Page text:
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Premier Pulls Lawyers Law As Time Runs Out
GEORGE TOWN, Grand Cayman (CNS) -- With so much controversy still surrounding the Legal Practitioners Bill, despite efforts by government to seek agreement with the opposition benches, the premier pulled the proposed bill Monday, the last sitting of the Legislative Assembly before it is dissolved by the governor today, Tuesday 28 March, in preparation for the 2017 General Election campaign.
Alden McLaughlin told his colleagues yesterday that it was not a good idea to deal with the committee stage amendments with so little time for such an important piece of legislation.
The bill has caused enormous conflict in the LA, with the opposition also divided in their objections to it. McLaughlin said that because of the need to get the law right ahead of the Financial Action Task Force review later this year and the need to properly regulate the profession, it would be the first item on the agenda for his government if the PPM is returned after the 24 May election.
During the proceedings, Winston Connolly revealed that he had written a long letter to the governor about discrimination in the legal profession and the need to address it, noting allegations that law firms were breaking the existing law and the immigration law in their deliberate marginalizing and stifling of Caymanians in the profession.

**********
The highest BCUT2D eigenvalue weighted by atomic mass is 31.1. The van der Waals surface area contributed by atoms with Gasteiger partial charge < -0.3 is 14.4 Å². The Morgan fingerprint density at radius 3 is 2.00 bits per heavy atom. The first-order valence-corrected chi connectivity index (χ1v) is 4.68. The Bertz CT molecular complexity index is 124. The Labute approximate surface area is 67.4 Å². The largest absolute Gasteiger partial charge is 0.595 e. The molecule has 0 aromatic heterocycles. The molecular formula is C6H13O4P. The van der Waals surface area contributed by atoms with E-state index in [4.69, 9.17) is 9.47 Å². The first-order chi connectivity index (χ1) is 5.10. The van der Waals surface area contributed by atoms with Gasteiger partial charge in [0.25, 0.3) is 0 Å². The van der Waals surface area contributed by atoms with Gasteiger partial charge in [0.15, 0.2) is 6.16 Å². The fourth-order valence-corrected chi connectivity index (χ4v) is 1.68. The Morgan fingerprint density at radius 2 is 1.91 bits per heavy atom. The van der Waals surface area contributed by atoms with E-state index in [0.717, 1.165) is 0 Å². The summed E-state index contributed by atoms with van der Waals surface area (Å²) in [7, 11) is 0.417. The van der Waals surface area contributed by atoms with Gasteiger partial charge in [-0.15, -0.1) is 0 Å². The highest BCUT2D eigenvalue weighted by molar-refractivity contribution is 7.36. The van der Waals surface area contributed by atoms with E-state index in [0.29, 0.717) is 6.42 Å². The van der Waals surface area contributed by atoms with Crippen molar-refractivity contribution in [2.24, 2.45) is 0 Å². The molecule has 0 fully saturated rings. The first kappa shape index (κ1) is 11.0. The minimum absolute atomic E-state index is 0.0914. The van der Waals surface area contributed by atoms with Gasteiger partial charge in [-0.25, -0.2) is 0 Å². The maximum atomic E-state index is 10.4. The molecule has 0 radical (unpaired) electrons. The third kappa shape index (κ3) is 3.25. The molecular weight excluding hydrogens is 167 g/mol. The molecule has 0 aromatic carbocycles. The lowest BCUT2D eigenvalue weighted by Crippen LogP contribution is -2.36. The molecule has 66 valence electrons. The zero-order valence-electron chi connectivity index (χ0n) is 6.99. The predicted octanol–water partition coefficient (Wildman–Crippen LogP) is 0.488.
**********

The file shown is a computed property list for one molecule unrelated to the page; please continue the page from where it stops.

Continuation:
The lawyers bill was not the only casualty of the tight timeline; the supplementary appropriations bills, which have been through two readings, were also pulled by Finance Minister Marco Archer because there was no time to deal with the financial committee stage, where members scrutinize the reasons for the changes in government spending. Archer said that those bills would also need to be dealt with immediately after the elections.
The governor is expected to formally prorogue this Legislative Assembly today ahead of Nomination Day on Wednesday, when all candidates for the May election will need to declare their intentions and the seats that they intend to contests in Cayman’s first ever election under the system of ‘one man, one vote’ in single-member constituencies.